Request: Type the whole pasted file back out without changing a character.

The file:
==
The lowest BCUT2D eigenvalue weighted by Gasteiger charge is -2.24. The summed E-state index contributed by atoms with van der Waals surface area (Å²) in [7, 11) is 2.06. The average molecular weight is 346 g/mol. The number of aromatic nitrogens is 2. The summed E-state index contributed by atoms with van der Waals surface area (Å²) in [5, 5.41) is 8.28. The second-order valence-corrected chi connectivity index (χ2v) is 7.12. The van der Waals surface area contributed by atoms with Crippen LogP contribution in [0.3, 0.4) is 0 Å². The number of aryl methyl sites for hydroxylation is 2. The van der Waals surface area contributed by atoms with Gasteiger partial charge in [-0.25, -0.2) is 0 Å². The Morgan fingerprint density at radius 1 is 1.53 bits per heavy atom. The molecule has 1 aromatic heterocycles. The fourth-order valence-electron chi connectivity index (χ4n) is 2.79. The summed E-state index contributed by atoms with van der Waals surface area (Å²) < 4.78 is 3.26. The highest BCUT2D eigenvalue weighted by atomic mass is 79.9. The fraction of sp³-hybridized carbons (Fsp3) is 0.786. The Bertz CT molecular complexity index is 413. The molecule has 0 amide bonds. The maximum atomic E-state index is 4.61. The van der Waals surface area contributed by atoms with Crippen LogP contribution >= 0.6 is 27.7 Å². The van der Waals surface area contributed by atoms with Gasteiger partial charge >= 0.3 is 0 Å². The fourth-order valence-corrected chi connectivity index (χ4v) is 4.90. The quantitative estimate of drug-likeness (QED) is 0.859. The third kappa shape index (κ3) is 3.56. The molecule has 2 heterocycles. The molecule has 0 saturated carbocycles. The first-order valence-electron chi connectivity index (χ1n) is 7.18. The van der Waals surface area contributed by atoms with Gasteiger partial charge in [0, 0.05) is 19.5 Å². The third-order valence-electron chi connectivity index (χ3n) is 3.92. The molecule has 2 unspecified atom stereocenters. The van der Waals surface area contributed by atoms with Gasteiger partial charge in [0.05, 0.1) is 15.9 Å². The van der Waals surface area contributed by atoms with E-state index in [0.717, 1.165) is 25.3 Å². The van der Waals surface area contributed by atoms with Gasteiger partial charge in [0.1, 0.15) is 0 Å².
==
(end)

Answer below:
The lowest BCUT2D eigenvalue weighted by Gasteiger charge is -2.24. The summed E-state index contributed by atoms with van der Waals surface area (Å²) in [7, 11) is 2.06. The average molecular weight is 346 g/mol. The number of aromatic nitrogens is 2. The summed E-state index contributed by atoms with van der Waals surface area (Å²) in [5, 5.41) is 8.28. The second-order valence-corrected chi connectivity index (χ2v) is 7.12. The van der Waals surface area contributed by atoms with Crippen LogP contribution in [0.3, 0.4) is 0 Å². The number of aryl methyl sites for hydroxylation is 2. The van der Waals surface area contributed by atoms with Gasteiger partial charge in [-0.25, -0.2) is 0 Å². The Morgan fingerprint density at radius 1 is 1.53 bits per heavy atom. The molecule has 1 aromatic heterocycles. The fourth-order valence-electron chi connectivity index (χ4n) is 2.79. The summed E-state index contributed by atoms with van der Waals surface area (Å²) < 4.78 is 3.26. The highest BCUT2D eigenvalue weighted by atomic mass is 79.9. The fraction of sp³-hybridized carbons (Fsp3) is 0.786. The Bertz CT molecular complexity index is 413. The molecule has 0 amide bonds. The maximum atomic E-state index is 4.61. The van der Waals surface area contributed by atoms with Crippen LogP contribution >= 0.6 is 27.7 Å². The van der Waals surface area contributed by atoms with Gasteiger partial charge >= 0.3 is 0 Å². The fourth-order valence-corrected chi connectivity index (χ4v) is 4.90. The quantitative estimate of drug-likeness (QED) is 0.859. The third kappa shape index (κ3) is 3.56. The molecule has 2 heterocycles. The molecule has 0 saturated carbocycles. The first-order valence-electron chi connectivity index (χ1n) is 7.18. The van der Waals surface area contributed by atoms with Gasteiger partial charge in [0, 0.05) is 19.5 Å². The third-order valence-electron chi connectivity index (χ3n) is 3.92. The molecule has 2 unspecified atom stereocenters. The van der Waals surface area contributed by atoms with Gasteiger partial charge in [0.05, 0.1) is 15.9 Å². The van der Waals surface area contributed by atoms with E-state index in [0.717, 1.165) is 25.3 Å². The van der Waals surface area contributed by atoms with Gasteiger partial charge in [0.1, 0.15) is 0 Å².